Aussie metalcore frontrunners Alpha Wolf have finally dropped details of their upcoming second album A …
Dutch soprano Floor Jansen knows a thing or two about nature—she has a beetle named after her.
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The beetle, discovered in 2018 is called the Tmesisternus floorjansenae. Originally growing up wanting to become a biologist, this is a long-held dream fulfilled. Abandoning the books, she fell into rock ‘n’ roll stardom at the tender age of sixteen; with a booming, powerful voice such as hers, it was more like destiny. If you’re into European metal even at the slightest, you’ve likely heard her: probably as a guest on an Ayreon rock opera; or on the harsher side with ReVamp, or her original band After Forever. She is true Euro metal royalty with unparalleled pedigree.
Becoming Nightwish’s permanent frontwoman over a half-decade ago, she’s made the role her very own. Tackling evolution and science on 2015’s Endless Forms Most Beautiful and now humanity and nature with HUMAN .II. NATURE, it really is like she’s taken part in the greatest show on Earth. Her Earth, anyway. Taking a call in her countryside home in Sweden as her young child plays nearby, we ask Floor about her latest opus with Nightwish. In return, she gives us her innermost thoughts on life, nature, and what’s happening to the world right now. Something we should all take heed of.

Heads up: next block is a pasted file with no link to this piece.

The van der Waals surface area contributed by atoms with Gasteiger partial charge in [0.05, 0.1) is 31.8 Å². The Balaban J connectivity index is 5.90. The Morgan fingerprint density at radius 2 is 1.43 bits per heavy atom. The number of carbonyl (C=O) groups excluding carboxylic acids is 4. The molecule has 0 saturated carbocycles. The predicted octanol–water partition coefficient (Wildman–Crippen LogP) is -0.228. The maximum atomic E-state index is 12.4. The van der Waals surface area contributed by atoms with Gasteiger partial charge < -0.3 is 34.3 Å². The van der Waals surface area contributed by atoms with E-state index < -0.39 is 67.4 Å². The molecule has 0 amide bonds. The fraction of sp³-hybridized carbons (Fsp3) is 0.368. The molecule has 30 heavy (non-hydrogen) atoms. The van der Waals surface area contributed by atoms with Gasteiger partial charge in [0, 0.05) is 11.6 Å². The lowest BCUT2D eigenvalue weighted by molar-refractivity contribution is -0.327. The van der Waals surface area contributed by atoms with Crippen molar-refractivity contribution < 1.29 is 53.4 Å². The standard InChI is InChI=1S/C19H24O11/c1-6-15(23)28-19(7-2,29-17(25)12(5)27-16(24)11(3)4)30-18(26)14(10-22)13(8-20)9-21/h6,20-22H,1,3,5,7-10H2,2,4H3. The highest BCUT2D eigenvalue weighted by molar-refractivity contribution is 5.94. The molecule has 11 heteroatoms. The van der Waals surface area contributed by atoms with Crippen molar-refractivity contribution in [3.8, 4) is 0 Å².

Hysteria: It’s been a long time between Finlandia for Nightwish. What have you been doing? What was the feeling finding out Tuomas had new songs?
Floor: I made a record as a project that I released, made a child, did two world tours. Of course, it was super, super nice to work on new material with Nightwish again. I knew that we needed this time to get these battery loaded for new albums of Nightwish. Tuomas did his own project, then you immediately get curious like, “what is he writing? What is he coming up with?”
Tuomas is the composer and arranger, but how do you lend your ideas to the project?
Well, yeah, he’s one that’s writes all the songs, so he has an idea of how things are supposed to become and sound like. But my input really comes in the interpretation of the songs, how to sing and what kind of emotion is going to come into this and that isn’t my way of doing things, which in that sense is unique. So that’s my contribution.